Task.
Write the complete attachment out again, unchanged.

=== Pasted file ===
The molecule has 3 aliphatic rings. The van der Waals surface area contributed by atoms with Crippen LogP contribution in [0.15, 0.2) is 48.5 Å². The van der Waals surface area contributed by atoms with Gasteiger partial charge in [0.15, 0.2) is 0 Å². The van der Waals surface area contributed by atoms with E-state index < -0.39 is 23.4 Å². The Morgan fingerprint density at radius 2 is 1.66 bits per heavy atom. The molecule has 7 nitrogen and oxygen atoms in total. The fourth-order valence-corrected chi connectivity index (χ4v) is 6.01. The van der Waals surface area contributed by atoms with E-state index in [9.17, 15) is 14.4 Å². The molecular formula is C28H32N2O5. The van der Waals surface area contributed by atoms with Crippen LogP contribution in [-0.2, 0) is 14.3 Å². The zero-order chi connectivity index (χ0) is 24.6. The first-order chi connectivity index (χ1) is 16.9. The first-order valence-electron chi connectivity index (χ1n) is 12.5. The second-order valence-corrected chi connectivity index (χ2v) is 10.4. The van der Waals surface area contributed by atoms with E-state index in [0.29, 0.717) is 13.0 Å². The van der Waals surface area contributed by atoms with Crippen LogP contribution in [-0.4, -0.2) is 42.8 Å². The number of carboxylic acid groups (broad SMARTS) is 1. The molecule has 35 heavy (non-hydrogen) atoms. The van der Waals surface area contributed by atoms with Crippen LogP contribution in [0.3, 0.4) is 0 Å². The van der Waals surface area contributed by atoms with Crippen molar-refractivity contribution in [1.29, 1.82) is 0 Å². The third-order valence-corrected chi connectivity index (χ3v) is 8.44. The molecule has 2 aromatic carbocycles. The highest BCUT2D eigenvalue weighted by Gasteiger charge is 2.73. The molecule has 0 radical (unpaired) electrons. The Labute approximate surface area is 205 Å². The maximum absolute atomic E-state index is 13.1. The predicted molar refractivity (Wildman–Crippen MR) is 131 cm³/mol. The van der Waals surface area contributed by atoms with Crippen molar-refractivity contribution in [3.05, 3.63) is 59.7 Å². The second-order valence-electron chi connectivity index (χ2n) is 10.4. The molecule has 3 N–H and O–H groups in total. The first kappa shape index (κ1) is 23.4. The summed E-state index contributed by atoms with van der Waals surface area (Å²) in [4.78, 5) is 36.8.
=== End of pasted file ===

The molecule has 3 aliphatic rings. The van der Waals surface area contributed by atoms with Crippen LogP contribution in [0.15, 0.2) is 48.5 Å². The van der Waals surface area contributed by atoms with Gasteiger partial charge in [0.15, 0.2) is 0 Å². The van der Waals surface area contributed by atoms with E-state index < -0.39 is 23.4 Å². The Morgan fingerprint density at radius 2 is 1.66 bits per heavy atom. The molecule has 7 nitrogen and oxygen atoms in total. The fourth-order valence-corrected chi connectivity index (χ4v) is 6.01. The van der Waals surface area contributed by atoms with E-state index in [9.17, 15) is 14.4 Å². The molecular formula is C28H32N2O5. The van der Waals surface area contributed by atoms with Crippen LogP contribution in [-0.2, 0) is 14.3 Å². The zero-order chi connectivity index (χ0) is 24.6. The first-order chi connectivity index (χ1) is 16.9. The first-order valence-electron chi connectivity index (χ1n) is 12.5. The second-order valence-corrected chi connectivity index (χ2v) is 10.4. The van der Waals surface area contributed by atoms with E-state index in [0.29, 0.717) is 13.0 Å². The van der Waals surface area contributed by atoms with Crippen LogP contribution in [-0.4, -0.2) is 42.8 Å². The number of carboxylic acid groups (broad SMARTS) is 1. The molecule has 35 heavy (non-hydrogen) atoms. The van der Waals surface area contributed by atoms with Crippen LogP contribution in [0.3, 0.4) is 0 Å². The van der Waals surface area contributed by atoms with Crippen molar-refractivity contribution in [1.29, 1.82) is 0 Å². The third-order valence-corrected chi connectivity index (χ3v) is 8.44. The molecule has 2 aromatic carbocycles. The highest BCUT2D eigenvalue weighted by Gasteiger charge is 2.73. The molecule has 0 radical (unpaired) electrons. The Labute approximate surface area is 205 Å². The maximum absolute atomic E-state index is 13.1. The predicted molar refractivity (Wildman–Crippen MR) is 131 cm³/mol. The van der Waals surface area contributed by atoms with Crippen molar-refractivity contribution in [3.05, 3.63) is 59.7 Å². The second-order valence-electron chi connectivity index (χ2n) is 10.4. The molecule has 3 N–H and O–H groups in total. The first kappa shape index (κ1) is 23.4. The summed E-state index contributed by atoms with van der Waals surface area (Å²) in [4.78, 5) is 36.8.